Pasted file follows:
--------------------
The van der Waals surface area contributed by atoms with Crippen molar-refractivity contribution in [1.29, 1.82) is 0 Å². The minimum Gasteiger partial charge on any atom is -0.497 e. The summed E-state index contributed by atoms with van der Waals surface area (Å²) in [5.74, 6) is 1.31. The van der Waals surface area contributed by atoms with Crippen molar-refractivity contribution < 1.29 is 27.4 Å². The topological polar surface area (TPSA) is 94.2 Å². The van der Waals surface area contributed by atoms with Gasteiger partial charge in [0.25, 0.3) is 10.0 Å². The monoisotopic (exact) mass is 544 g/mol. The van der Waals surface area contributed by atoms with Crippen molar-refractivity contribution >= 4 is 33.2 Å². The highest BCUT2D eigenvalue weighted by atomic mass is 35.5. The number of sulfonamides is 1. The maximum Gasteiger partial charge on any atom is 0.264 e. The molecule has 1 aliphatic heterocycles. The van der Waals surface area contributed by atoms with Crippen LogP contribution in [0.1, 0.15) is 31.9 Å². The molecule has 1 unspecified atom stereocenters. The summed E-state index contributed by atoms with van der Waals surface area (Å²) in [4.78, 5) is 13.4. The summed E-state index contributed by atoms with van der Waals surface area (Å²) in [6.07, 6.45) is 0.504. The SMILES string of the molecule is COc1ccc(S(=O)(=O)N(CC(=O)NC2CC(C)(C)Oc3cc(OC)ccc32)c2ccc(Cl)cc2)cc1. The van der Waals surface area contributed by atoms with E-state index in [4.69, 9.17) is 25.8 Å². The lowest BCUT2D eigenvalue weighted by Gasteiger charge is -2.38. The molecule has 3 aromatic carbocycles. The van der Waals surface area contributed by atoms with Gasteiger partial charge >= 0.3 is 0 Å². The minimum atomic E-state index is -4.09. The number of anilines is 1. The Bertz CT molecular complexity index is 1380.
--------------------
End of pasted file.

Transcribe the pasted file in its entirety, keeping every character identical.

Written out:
The van der Waals surface area contributed by atoms with Crippen molar-refractivity contribution in [1.29, 1.82) is 0 Å². The minimum Gasteiger partial charge on any atom is -0.497 e. The summed E-state index contributed by atoms with van der Waals surface area (Å²) in [5.74, 6) is 1.31. The van der Waals surface area contributed by atoms with Crippen molar-refractivity contribution < 1.29 is 27.4 Å². The topological polar surface area (TPSA) is 94.2 Å². The van der Waals surface area contributed by atoms with Gasteiger partial charge in [0.25, 0.3) is 10.0 Å². The monoisotopic (exact) mass is 544 g/mol. The van der Waals surface area contributed by atoms with Crippen molar-refractivity contribution >= 4 is 33.2 Å². The highest BCUT2D eigenvalue weighted by atomic mass is 35.5. The number of sulfonamides is 1. The maximum Gasteiger partial charge on any atom is 0.264 e. The molecule has 1 aliphatic heterocycles. The van der Waals surface area contributed by atoms with Crippen LogP contribution in [0.1, 0.15) is 31.9 Å². The molecule has 1 unspecified atom stereocenters. The summed E-state index contributed by atoms with van der Waals surface area (Å²) in [4.78, 5) is 13.4. The summed E-state index contributed by atoms with van der Waals surface area (Å²) in [6.07, 6.45) is 0.504. The SMILES string of the molecule is COc1ccc(S(=O)(=O)N(CC(=O)NC2CC(C)(C)Oc3cc(OC)ccc32)c2ccc(Cl)cc2)cc1. The van der Waals surface area contributed by atoms with E-state index in [4.69, 9.17) is 25.8 Å². The lowest BCUT2D eigenvalue weighted by Gasteiger charge is -2.38. The molecule has 3 aromatic carbocycles. The van der Waals surface area contributed by atoms with Gasteiger partial charge >= 0.3 is 0 Å². The minimum atomic E-state index is -4.09. The number of anilines is 1. The Bertz CT molecular complexity index is 1380.